Floyd Landis verdict update: still waiting and waiting and waiting...
At the end of May and beginning of June we wrote a series of three articles on the Floyd Landis vs. USADA arbitration hearings related to accusations that he had doped on his way to winning the 2006 Tour de France. Our first article was written by my mother Roberta Barbalace. It was an initial look at what we saw to be a seriously broken chain of custody and bad testing procedures by the French testing lab LNDD - who was responsible for conducting the tests that accused Floyd Landis of doping. The second article was by me and decried most of the mainstream media for being suckered into the soap opera distractions of the hearings and not doing a good job of reporting on the science of the hearings, which was what really mattered. Our third article, which was again written by Roberta, came two or three weeks after the hearings were over and took a harder look at the chain of custody issues and relied on the just released official transcripts from the hearings rather than the "play by play" accounts posted by the blog "Trust but Verify", which was the de facto official source for all things related to the hearings. It was our conclusion then and still is that the testing procedures and chain of custody at the testing lab LNDD where so flawed and so incompetent that not only was their testing completely unreliable in Floyd's case, but that the integrity of ALL testing ever conducted at the lab was completely suspect. In short, we felt and still feel that the entire case against Floyd Landis should be thrown out and Floyd Landis exonerated. In our opinion, what was presented as scientific proof that Floyd Landis had doped was nothing short of scientific fraud perpetrated by the testing lab LNDD.
It is now the middle of August and I have been on a daily verdict watch for over two months. So far, there hasn't even been a hint of when a verdict is coming. Right near the beginning of this year's Tour de France some European reporters made predictions as to when we were going to hear the verdict but those predictions turned out to be unfounded. It seems to me that even the Supreme Court of the United States could reach a verdict in a more timely fashion.
I am really nothing more than a spectator to the proceedings and have found the wait for a verdict to have become a tedious experience. I can't even begin to imagine how frustrating it is for Floyd Landis and his family. The blog "Rant Your Head Off", which is one of the best written blogs I have found any where on the Internet, has also been on this verdict watch and unlike me has had an opportunity to meet and actually ride with Floyd Landis. In their latest blog post "Being Floyd Landis" Rant expresses the frustration I share with how poorly the media has covered this issue with a few exceptions. They also review a really long article in the New York Times by Sara Corbett entitled "The Outcast" (subscription may be required). As "Rant" points out, Sara Corbett is one of rare exceptions to the poor reporting by the mainstream media (Michael Hiltzik, of the LA Times is another), and "The Outcast" is an excellent view into Floyd Landis the person and just how it must be for him to have to wait for so long for a verdict to be rendered.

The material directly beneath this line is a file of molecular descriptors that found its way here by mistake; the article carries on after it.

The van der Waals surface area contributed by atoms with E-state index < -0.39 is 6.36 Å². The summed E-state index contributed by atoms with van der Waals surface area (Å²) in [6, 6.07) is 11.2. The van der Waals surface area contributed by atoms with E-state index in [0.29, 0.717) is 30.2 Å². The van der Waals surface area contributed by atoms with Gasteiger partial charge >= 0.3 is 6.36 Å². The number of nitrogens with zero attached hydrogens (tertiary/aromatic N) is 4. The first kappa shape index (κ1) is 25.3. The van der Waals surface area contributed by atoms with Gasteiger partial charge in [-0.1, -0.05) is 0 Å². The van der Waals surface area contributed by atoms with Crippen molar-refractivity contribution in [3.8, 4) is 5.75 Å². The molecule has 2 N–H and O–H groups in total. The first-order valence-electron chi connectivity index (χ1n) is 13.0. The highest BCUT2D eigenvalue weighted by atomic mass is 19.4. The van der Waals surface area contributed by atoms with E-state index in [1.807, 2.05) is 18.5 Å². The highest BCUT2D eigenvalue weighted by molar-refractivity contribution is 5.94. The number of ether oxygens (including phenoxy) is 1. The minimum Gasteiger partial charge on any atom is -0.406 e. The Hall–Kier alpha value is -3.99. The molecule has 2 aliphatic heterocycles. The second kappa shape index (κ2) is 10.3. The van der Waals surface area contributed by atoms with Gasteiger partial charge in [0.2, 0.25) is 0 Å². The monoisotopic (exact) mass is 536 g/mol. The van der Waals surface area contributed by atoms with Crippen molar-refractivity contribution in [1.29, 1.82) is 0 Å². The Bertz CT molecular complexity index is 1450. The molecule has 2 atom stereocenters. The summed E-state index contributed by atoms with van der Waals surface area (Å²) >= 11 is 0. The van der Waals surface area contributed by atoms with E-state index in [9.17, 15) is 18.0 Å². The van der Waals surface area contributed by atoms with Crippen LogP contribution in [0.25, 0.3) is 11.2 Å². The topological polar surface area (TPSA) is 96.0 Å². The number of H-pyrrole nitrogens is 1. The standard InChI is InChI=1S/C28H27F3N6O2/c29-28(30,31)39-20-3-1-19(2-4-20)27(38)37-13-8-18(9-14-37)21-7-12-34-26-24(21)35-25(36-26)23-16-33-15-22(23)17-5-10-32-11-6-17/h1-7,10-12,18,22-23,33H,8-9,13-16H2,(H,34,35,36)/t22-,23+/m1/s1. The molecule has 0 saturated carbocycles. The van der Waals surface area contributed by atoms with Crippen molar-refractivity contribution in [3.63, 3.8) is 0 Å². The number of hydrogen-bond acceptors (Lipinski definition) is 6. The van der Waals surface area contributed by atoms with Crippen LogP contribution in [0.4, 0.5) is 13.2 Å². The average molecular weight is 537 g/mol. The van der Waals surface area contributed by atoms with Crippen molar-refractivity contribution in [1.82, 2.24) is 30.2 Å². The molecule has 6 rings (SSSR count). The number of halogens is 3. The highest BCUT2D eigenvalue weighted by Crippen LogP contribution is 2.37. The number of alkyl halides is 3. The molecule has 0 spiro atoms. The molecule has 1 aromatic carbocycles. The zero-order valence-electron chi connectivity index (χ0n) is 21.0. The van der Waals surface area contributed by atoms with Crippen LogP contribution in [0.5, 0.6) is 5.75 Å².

For spectators like myself the final verdict will have no impact on our lives other than a momentary feeling of satisfaction in feeling that justice had been served or feeling of outrage that the system is broken. As Sara Corbett points out in her article, however, for Floyd Landis and his family the wait must be an excruciatingly long and frustrating purgatory. Their lives are in limbo and they can not make plans for the future. For the good of the sport of cycling and out of fairness for Floyd Landis, I hope the final verdict is a unanimous decision that is solidly based on the science of his case not the soap opera drama. At the same time, I hope that the opinions written by the arbiters are exceedingly well crafted so that we can all feel confident that justice was served. I also hope for the sake of Floyd Landis and his family the wait for a verdict is not too much longer.
At this rate, once all of the appeals have been exhausted and there is every reason to believe the verdict will be appealed regardless of outcome, the final adjudicating of this case and Floyd Landis' ineligibility to compete while his case is being heard will be as long or longer than if he had just rolled over and accepted a suspension from the get go. This is not justice. Athletes should have a right to thorough, fair and speedy hearings if they decide to contest doping allegations. It should not take longer than a year simply to get through the primary arbitration process and athletes should not need to spend over two million dollars (as Floyd Landis has done) to mount a defense. If an athlete is guilty of doping, they need to be exposed and suspended from their sport with their sporting records stripped (this includes baseball by the way). Any system, however, that is designed to catch athletes who dope will on an occasion wrongly accuse innocent athletes, and innocent athletes deserve the right to speedy hearings which clear their names. In the quest to rid sports of doping, innocent athletes should not have their lives destroyed by a system designed to railroad athletes or be left in purgatory for an eternity when they contest their cases.